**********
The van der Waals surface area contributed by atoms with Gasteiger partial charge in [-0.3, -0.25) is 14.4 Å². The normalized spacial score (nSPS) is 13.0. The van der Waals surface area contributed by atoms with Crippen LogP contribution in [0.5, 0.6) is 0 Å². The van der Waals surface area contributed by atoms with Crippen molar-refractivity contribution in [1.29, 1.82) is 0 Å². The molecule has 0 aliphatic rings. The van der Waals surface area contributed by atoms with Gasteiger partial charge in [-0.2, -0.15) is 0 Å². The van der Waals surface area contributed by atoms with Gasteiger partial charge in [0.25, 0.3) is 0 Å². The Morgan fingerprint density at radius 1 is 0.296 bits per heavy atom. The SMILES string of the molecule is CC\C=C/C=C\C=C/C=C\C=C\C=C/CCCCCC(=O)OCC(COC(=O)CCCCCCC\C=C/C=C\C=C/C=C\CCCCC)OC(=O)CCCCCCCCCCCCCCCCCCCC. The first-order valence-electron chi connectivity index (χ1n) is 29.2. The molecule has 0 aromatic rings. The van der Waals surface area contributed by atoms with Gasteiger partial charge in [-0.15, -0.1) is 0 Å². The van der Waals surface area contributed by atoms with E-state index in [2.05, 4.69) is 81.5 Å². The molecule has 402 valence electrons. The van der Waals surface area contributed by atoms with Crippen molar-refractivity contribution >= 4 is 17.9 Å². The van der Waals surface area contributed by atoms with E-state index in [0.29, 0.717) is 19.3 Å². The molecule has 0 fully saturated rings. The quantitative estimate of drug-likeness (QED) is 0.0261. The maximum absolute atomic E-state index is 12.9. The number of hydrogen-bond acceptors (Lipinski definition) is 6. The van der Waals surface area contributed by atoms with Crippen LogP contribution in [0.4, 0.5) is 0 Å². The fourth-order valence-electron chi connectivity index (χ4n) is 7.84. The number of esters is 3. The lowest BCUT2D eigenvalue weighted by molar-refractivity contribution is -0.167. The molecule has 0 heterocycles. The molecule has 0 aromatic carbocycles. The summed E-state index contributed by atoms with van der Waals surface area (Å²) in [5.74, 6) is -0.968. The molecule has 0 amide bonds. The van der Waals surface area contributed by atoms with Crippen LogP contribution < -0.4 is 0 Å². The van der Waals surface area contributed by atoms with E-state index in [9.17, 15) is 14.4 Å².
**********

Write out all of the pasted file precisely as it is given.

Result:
The van der Waals surface area contributed by atoms with Gasteiger partial charge in [-0.3, -0.25) is 14.4 Å². The normalized spacial score (nSPS) is 13.0. The van der Waals surface area contributed by atoms with Crippen LogP contribution in [0.5, 0.6) is 0 Å². The van der Waals surface area contributed by atoms with Crippen molar-refractivity contribution in [1.29, 1.82) is 0 Å². The molecule has 0 aliphatic rings. The van der Waals surface area contributed by atoms with Gasteiger partial charge in [-0.2, -0.15) is 0 Å². The van der Waals surface area contributed by atoms with Gasteiger partial charge in [0.25, 0.3) is 0 Å². The Morgan fingerprint density at radius 1 is 0.296 bits per heavy atom. The SMILES string of the molecule is CC\C=C/C=C\C=C/C=C\C=C\C=C/CCCCCC(=O)OCC(COC(=O)CCCCCCC\C=C/C=C\C=C/C=C\CCCCC)OC(=O)CCCCCCCCCCCCCCCCCCCC. The first-order valence-electron chi connectivity index (χ1n) is 29.2. The molecule has 0 aromatic rings. The van der Waals surface area contributed by atoms with Gasteiger partial charge in [-0.15, -0.1) is 0 Å². The van der Waals surface area contributed by atoms with E-state index in [2.05, 4.69) is 81.5 Å². The molecule has 402 valence electrons. The van der Waals surface area contributed by atoms with Crippen molar-refractivity contribution >= 4 is 17.9 Å². The van der Waals surface area contributed by atoms with E-state index in [0.29, 0.717) is 19.3 Å². The molecule has 0 fully saturated rings. The quantitative estimate of drug-likeness (QED) is 0.0261. The maximum absolute atomic E-state index is 12.9. The number of hydrogen-bond acceptors (Lipinski definition) is 6. The van der Waals surface area contributed by atoms with Crippen LogP contribution in [0.4, 0.5) is 0 Å². The fourth-order valence-electron chi connectivity index (χ4n) is 7.84. The number of esters is 3. The lowest BCUT2D eigenvalue weighted by molar-refractivity contribution is -0.167. The molecule has 0 heterocycles. The molecule has 0 aromatic carbocycles. The summed E-state index contributed by atoms with van der Waals surface area (Å²) in [5.74, 6) is -0.968. The molecule has 0 amide bonds. The van der Waals surface area contributed by atoms with Crippen LogP contribution < -0.4 is 0 Å². The van der Waals surface area contributed by atoms with E-state index in [9.17, 15) is 14.4 Å².